“My style of winemaking is to let the fruit speak for itself.”Dennis Murphy
In regards to Washington wines and more specifically Walla Walla wines, I asked Dennis if he had a philosophy of winemaking—a style that he was aiming for and how he would describe it.
“The Walla Walla Valley is on a similar latitude as Bordeaux France. This has proved well to grow Bordeaux varietals and produce Bordeaux style wines. Caprio is known for their Cabernet Sauvignon based Bordeaux blends. My style of winemaking is to let the fruit speak for itself, use great French oak barrels and produce a layered wine with integrated tannins. An approach that I think will ultimately have Caprio as a world class red wine producer.“
When the stunning plate of Poached Prawn Nicoise arrived it was almost to beautiful to eat. These perfectly cooked prawns on top of a bed of vegetables and country olives with a sauce gribiche and garden thyme was a real show stopper and Savignon Blanc forward Estate White with a touch of Semillon couldn’t have been a better pairing for this dish.
A beautifully concentrated blend of 72% Sauvignon Blanc and 28% Semillon from the Santilella Vineyard, this Estate White Wine surprises and enchants with its delicious texture. White blossom floral notes combine with delightful layers of subtle spiced peach and pear aromas and flavors in this noteworthy Estate White from Caprio. Incredibly food friendly, this wine would be the perfect table wine for get togethers and family dinners.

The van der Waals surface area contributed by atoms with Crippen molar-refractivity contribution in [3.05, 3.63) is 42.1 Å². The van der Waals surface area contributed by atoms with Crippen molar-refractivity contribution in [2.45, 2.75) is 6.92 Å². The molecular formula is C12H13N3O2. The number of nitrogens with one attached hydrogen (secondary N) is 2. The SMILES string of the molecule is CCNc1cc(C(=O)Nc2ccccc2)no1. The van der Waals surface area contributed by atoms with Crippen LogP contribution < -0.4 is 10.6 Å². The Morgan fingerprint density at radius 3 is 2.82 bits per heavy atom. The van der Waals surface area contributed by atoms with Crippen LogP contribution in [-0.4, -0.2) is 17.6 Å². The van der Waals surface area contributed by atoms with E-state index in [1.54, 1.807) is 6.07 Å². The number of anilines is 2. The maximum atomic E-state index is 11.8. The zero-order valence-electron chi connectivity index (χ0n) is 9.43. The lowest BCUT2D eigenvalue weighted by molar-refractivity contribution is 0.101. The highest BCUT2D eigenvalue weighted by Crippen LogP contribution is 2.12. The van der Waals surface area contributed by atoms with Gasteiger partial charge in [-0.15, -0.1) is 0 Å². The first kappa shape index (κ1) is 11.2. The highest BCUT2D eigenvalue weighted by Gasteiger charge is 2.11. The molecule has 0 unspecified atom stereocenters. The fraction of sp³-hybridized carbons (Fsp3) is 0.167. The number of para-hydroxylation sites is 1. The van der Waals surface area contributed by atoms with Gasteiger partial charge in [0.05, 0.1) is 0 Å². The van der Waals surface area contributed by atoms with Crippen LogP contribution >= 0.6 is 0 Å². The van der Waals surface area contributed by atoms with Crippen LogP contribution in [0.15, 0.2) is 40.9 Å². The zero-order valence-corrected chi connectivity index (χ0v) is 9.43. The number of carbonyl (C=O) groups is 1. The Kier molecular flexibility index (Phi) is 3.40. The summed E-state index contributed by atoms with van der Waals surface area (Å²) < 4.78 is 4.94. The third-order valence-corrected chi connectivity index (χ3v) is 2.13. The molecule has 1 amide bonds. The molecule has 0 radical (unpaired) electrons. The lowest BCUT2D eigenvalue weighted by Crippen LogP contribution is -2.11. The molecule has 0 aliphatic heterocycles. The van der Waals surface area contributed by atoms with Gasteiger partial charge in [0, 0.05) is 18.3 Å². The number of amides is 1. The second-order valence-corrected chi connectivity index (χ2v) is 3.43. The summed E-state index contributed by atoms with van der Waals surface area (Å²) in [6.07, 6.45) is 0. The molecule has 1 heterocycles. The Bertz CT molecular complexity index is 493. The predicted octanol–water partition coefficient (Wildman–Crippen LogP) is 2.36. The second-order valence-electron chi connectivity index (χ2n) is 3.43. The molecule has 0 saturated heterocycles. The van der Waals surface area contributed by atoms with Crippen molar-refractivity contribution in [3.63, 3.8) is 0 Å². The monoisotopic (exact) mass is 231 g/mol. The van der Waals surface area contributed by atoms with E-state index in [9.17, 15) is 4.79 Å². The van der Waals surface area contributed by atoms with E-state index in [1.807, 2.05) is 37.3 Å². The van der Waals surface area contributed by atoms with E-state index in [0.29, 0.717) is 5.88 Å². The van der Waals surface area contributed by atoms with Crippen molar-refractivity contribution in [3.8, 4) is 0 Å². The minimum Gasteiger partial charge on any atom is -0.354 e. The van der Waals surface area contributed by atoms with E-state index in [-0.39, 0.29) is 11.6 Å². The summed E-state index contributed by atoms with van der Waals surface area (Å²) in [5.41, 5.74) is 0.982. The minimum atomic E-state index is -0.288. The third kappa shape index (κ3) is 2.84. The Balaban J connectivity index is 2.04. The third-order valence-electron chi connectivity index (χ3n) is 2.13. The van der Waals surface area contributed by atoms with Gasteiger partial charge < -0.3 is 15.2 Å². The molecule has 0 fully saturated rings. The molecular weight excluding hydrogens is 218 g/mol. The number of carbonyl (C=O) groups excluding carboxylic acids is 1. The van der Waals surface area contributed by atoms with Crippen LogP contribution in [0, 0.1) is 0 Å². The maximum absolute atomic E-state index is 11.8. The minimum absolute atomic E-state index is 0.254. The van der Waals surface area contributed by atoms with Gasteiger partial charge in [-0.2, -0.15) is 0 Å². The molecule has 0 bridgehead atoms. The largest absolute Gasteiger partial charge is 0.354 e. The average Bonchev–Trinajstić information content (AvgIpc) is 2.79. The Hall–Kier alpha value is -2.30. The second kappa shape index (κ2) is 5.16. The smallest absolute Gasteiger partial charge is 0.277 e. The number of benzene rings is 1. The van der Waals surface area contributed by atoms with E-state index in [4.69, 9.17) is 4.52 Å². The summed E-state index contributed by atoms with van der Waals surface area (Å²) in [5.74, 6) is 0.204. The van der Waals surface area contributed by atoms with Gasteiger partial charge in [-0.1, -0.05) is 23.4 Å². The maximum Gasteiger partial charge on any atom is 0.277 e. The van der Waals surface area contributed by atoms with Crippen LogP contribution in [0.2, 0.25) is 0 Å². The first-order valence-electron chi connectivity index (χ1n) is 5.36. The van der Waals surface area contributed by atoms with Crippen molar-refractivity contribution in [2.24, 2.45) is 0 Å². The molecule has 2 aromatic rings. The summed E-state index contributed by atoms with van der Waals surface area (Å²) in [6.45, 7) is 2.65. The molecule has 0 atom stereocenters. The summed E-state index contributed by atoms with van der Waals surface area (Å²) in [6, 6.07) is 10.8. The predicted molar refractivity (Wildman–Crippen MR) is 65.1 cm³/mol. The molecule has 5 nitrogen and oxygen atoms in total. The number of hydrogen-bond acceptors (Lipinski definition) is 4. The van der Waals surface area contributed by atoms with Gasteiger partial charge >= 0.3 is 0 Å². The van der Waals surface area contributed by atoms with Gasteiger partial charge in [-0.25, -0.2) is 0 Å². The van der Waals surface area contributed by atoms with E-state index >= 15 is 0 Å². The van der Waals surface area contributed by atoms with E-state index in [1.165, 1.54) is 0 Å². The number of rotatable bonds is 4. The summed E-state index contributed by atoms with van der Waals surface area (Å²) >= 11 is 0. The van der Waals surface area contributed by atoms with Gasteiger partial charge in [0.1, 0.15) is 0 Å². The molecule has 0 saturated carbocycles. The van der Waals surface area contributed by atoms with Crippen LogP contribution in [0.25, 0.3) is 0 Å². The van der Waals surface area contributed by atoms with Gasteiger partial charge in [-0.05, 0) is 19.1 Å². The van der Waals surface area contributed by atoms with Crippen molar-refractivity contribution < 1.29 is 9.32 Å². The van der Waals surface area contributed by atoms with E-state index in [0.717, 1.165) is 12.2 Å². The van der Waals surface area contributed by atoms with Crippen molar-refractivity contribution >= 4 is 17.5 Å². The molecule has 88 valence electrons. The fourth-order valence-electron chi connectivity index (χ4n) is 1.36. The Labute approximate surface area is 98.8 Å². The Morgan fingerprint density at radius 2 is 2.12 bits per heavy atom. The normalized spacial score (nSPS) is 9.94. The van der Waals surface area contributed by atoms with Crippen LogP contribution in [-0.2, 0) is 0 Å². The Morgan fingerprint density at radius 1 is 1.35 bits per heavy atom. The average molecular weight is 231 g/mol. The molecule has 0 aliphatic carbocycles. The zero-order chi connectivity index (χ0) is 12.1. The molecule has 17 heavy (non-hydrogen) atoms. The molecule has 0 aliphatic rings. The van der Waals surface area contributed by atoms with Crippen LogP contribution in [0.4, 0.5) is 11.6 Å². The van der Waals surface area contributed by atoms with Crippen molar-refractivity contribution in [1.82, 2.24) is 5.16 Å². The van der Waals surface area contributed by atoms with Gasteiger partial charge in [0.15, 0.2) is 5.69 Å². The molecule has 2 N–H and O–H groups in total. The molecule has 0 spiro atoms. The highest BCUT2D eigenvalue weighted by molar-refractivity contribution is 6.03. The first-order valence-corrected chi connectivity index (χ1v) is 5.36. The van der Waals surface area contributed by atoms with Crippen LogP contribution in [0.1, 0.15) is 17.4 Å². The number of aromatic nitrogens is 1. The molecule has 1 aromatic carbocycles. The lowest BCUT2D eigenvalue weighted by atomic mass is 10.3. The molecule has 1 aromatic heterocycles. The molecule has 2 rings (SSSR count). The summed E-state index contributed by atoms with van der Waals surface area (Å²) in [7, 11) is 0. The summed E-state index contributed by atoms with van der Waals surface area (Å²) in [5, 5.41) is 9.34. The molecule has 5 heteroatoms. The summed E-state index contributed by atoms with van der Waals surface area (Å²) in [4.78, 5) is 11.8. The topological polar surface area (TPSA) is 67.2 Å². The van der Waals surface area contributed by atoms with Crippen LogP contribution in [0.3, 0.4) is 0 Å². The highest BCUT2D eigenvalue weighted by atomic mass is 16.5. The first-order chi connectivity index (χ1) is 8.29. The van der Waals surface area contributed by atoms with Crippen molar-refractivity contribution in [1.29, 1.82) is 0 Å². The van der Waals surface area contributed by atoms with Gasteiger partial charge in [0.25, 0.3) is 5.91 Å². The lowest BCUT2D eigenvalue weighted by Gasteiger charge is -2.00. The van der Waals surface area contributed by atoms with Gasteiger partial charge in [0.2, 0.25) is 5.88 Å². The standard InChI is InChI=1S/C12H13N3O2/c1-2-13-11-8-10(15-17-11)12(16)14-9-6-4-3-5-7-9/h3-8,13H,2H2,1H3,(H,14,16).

When asked if his winemaking style has changed over the years, Dennis replied:
“My style of making wine has not really changed over time. Each vintage presents a new offering of opportunities and challenges, this demands that I address the vintage and honor the conditions.“
The week that I visited in July, Washington Cherries filled the farmers markets and Chef Ian took advantage of the cherry bounty by combining it with beets, smoked pork belly, caramelized fennel and golden raisins to create a stunning Castoldi Farm Beet Agrodolce that was an ideal companion to the Caprio Cellars Red Label 2019 Cabernet Sauvignon.
This Walla Walla Valley 2019 Cabernet Sauvignon from Caprio Cellars is the first vintage to welcome grapes from Sanitella vineyard into the blend. Comprised of 78% Cabernet Sauvignon, 18% Merlot and 4% Cabernet Franc this blend has a beautiful boutique of black fruit with soft floral and mineral notes, tying the best of these three grape varieties together. Soft tannins and gentle acidity create an incredibly well balanced sip. Really a lovely Walla Walla red.